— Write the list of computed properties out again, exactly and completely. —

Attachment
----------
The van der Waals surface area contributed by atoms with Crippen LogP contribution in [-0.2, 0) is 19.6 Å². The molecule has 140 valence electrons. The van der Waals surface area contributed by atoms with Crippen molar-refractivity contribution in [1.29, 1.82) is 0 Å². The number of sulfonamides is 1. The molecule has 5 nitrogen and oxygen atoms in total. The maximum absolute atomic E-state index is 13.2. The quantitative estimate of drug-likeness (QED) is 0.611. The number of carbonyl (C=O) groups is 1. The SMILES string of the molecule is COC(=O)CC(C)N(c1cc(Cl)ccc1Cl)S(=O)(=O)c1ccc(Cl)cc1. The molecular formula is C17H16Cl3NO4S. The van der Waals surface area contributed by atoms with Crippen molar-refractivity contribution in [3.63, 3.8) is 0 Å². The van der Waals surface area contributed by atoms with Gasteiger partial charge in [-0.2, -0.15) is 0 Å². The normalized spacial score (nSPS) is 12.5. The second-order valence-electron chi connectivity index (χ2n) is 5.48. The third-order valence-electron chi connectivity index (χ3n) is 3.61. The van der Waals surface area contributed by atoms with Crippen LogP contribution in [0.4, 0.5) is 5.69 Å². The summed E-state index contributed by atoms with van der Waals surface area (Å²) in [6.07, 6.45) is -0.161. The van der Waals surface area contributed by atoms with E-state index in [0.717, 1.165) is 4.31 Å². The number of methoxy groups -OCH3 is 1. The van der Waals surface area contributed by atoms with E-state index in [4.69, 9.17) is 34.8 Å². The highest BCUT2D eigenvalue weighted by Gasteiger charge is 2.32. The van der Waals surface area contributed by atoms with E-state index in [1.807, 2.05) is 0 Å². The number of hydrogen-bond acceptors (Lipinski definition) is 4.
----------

The van der Waals surface area contributed by atoms with Crippen LogP contribution in [-0.2, 0) is 19.6 Å². The molecule has 140 valence electrons. The van der Waals surface area contributed by atoms with Crippen molar-refractivity contribution in [1.29, 1.82) is 0 Å². The number of sulfonamides is 1. The molecule has 5 nitrogen and oxygen atoms in total. The maximum absolute atomic E-state index is 13.2. The quantitative estimate of drug-likeness (QED) is 0.611. The number of carbonyl (C=O) groups is 1. The SMILES string of the molecule is COC(=O)CC(C)N(c1cc(Cl)ccc1Cl)S(=O)(=O)c1ccc(Cl)cc1. The molecular formula is C17H16Cl3NO4S. The van der Waals surface area contributed by atoms with Crippen molar-refractivity contribution in [3.63, 3.8) is 0 Å². The van der Waals surface area contributed by atoms with Gasteiger partial charge in [-0.2, -0.15) is 0 Å². The normalized spacial score (nSPS) is 12.5. The second-order valence-electron chi connectivity index (χ2n) is 5.48. The third-order valence-electron chi connectivity index (χ3n) is 3.61. The van der Waals surface area contributed by atoms with Crippen LogP contribution in [0.4, 0.5) is 5.69 Å². The summed E-state index contributed by atoms with van der Waals surface area (Å²) in [6.07, 6.45) is -0.161. The van der Waals surface area contributed by atoms with E-state index in [0.717, 1.165) is 4.31 Å². The number of methoxy groups -OCH3 is 1. The van der Waals surface area contributed by atoms with E-state index in [4.69, 9.17) is 34.8 Å². The highest BCUT2D eigenvalue weighted by Gasteiger charge is 2.32. The van der Waals surface area contributed by atoms with E-state index in [1.807, 2.05) is 0 Å². The number of hydrogen-bond acceptors (Lipinski definition) is 4.